Advanced science.  Applied technology.


Reconciling Octane Rating and Autoignition, 03-R8820

Principal Investigators
Vickey Kalaskar
Robert Legg
Adam Van Horn
Julian Wallace
Inclusive Dates 
01/01/18 - Current


When octane ratings were first codified nearly 100 years ago, it represented engines, fuels, and operating conditions of the time. Since then, both the fuels and the engines in the market have changed significantly. Octane numbers have steadily increased and today many market fuels include high octane blend components, typically alcohols and ethers, to comply with renewable fuels legislation. Engine technology has undergone an equally dramatic evolution: higher compression ratios, forced induction, fuel injection, better materials, addition of aftertreatment, and huge advances in engine controls, to name a few. The industry at large, realizing the disconnect between the knock-limited operation in a Cooperative Fuel Research (CFR) octane rating engine and the engines in the market, is tackling the problem by one of two broad approaches. The first is to adapt the octane rating to be more representative of modern engines. The second approach is simply to use the octane numbers as measured and attempt to correlate Research and Motor Octane Numbers (RON and MON respectively) to the knock-limited performance of modern engines.


This project attempted to reconcile knock in different engines and the underlying autoignition by studying fuels in both the CFR engine and the SwRI developed Single Cylinder Research Engine (SCRE), representing a modern direct injection, turbocharged SI engine. 13 different fuels were selected for this study, which included primary reference and toluene standardization fuels, as well as three full boiling range gasolines with a selection of 0, 10 and 20 % ethanol content. Both engines utilized high speed data acquisition to capture cylinder pressure, exhaust oxygen and a variety of temperatures. The ultimate goal of the project was to develop a unifying autoignition model that is able to describe and predict knock in both modern engines and the CFR engine, and to additionally employ big data capabilities at SwRI to parameterize the model for individual engine cycles, rather than the traditional approach of utilizing a single median or representative pressure trace.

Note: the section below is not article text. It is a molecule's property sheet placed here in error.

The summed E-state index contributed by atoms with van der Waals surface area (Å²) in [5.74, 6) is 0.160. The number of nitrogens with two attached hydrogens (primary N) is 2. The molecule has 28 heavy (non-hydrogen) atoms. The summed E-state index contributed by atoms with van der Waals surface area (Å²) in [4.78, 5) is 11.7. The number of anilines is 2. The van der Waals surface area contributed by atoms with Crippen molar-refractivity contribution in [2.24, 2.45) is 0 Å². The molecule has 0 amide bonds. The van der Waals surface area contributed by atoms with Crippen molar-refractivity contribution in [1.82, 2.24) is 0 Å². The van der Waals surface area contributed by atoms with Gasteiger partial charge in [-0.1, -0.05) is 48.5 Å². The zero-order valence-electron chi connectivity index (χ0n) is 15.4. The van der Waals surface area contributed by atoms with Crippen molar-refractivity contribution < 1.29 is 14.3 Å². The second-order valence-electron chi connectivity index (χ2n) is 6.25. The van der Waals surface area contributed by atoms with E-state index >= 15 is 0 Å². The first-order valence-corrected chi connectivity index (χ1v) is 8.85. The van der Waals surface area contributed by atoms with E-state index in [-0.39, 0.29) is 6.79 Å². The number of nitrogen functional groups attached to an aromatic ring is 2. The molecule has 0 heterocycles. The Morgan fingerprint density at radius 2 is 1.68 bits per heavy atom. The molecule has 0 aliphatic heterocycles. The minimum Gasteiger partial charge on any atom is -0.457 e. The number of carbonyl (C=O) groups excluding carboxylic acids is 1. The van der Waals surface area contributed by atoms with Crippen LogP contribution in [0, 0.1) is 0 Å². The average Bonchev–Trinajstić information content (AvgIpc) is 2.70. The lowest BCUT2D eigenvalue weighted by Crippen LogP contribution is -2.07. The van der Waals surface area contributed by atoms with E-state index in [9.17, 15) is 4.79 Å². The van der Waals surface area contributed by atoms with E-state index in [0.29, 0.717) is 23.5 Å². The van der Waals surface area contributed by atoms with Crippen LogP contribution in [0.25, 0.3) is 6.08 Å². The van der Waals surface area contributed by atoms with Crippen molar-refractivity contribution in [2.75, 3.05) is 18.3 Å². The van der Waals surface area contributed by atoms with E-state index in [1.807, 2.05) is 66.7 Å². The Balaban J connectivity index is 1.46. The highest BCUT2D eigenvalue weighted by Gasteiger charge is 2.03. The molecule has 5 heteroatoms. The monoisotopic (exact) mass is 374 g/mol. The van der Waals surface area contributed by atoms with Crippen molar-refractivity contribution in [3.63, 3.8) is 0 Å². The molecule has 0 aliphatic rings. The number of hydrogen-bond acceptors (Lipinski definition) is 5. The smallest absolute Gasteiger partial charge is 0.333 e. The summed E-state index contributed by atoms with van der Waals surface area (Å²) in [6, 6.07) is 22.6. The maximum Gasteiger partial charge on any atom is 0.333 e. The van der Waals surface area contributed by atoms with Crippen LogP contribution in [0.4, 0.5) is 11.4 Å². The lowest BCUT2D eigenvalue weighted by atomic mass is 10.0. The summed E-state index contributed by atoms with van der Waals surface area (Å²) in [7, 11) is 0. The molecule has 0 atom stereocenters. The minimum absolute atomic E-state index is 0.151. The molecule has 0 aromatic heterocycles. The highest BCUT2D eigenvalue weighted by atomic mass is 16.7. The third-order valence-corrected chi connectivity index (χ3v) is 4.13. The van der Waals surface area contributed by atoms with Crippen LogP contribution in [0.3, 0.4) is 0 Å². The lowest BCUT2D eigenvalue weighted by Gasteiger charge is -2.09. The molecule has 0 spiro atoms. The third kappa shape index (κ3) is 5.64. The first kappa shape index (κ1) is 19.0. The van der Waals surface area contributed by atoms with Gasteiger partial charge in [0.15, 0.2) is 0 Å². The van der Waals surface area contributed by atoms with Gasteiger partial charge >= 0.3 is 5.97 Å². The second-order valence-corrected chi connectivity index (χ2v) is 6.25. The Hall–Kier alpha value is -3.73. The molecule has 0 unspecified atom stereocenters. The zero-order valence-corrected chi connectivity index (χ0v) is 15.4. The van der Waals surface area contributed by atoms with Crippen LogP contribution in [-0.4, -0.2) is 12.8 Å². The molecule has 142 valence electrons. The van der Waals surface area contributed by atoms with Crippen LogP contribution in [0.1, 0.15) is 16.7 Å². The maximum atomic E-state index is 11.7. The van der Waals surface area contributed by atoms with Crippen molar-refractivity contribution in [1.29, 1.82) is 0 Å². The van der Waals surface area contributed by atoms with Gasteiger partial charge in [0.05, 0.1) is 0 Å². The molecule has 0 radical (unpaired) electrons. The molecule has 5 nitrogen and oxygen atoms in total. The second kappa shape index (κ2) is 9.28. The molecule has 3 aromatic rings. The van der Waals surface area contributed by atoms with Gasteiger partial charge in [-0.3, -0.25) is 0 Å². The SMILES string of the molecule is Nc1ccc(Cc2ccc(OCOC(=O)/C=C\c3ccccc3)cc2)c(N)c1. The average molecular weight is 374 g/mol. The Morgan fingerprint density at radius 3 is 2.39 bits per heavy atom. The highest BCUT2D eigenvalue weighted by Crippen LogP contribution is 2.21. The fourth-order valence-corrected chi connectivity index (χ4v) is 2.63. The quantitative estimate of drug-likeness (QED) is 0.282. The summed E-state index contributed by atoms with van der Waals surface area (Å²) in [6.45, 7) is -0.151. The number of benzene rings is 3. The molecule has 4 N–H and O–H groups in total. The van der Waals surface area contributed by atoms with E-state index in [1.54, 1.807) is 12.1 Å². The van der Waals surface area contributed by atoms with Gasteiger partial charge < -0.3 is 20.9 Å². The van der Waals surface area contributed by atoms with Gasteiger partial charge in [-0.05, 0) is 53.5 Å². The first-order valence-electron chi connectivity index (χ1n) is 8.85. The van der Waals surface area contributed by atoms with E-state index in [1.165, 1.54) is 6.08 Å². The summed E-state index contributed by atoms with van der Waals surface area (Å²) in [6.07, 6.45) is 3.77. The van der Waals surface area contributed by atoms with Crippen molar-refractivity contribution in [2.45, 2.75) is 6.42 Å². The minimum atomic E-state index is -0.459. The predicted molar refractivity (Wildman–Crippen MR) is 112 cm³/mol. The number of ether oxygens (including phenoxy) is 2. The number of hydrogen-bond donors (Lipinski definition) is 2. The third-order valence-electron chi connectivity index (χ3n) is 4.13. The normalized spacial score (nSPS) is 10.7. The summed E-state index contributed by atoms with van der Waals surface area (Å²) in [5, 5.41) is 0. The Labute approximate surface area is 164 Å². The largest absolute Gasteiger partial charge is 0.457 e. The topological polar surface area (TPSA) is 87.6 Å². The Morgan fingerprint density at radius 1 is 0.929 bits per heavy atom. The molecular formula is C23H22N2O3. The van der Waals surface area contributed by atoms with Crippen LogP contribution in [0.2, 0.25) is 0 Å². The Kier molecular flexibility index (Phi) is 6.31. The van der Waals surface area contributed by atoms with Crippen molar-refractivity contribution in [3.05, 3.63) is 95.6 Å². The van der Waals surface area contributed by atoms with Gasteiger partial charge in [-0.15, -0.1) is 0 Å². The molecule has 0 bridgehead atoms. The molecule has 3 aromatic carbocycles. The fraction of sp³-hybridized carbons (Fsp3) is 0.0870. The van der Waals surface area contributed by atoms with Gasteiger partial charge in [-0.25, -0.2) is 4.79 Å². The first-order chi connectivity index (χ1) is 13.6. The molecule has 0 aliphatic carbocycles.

All test fuels were prepared and relevant properties determined, including laminar burning velocity. CFR engine tests were completed at standard knock intensity under both RON and MON test conditions, as well as with a stoichiometric mixture and under borderline knock and knock-free conditions. SCRE test points covered the full range of speeds and loads and included both knock-free and knocking conditions. For knocking conditions, additional tests were completed to asses each fuel’s sensitivity to varying ignition timing and air-fuel ratios. Fuel consumption measurements for the different fuels were used to predict fuel economy values over various standard emission drive cycles using a vehicle model. The analyses revealed that lower ethanol content and higher fuel density correlated with improved predicted fuel economy and that the impact of higher RON depended on the drive cycle, providing some benefit for the higher loaded US06 and WLTC drive cycles. These fuel economy analyses results were accepted for publication at the 2019 SAE World Congress (WCX19). Data assimilation and autoignition modelling is ongoing, as is the big data analyses.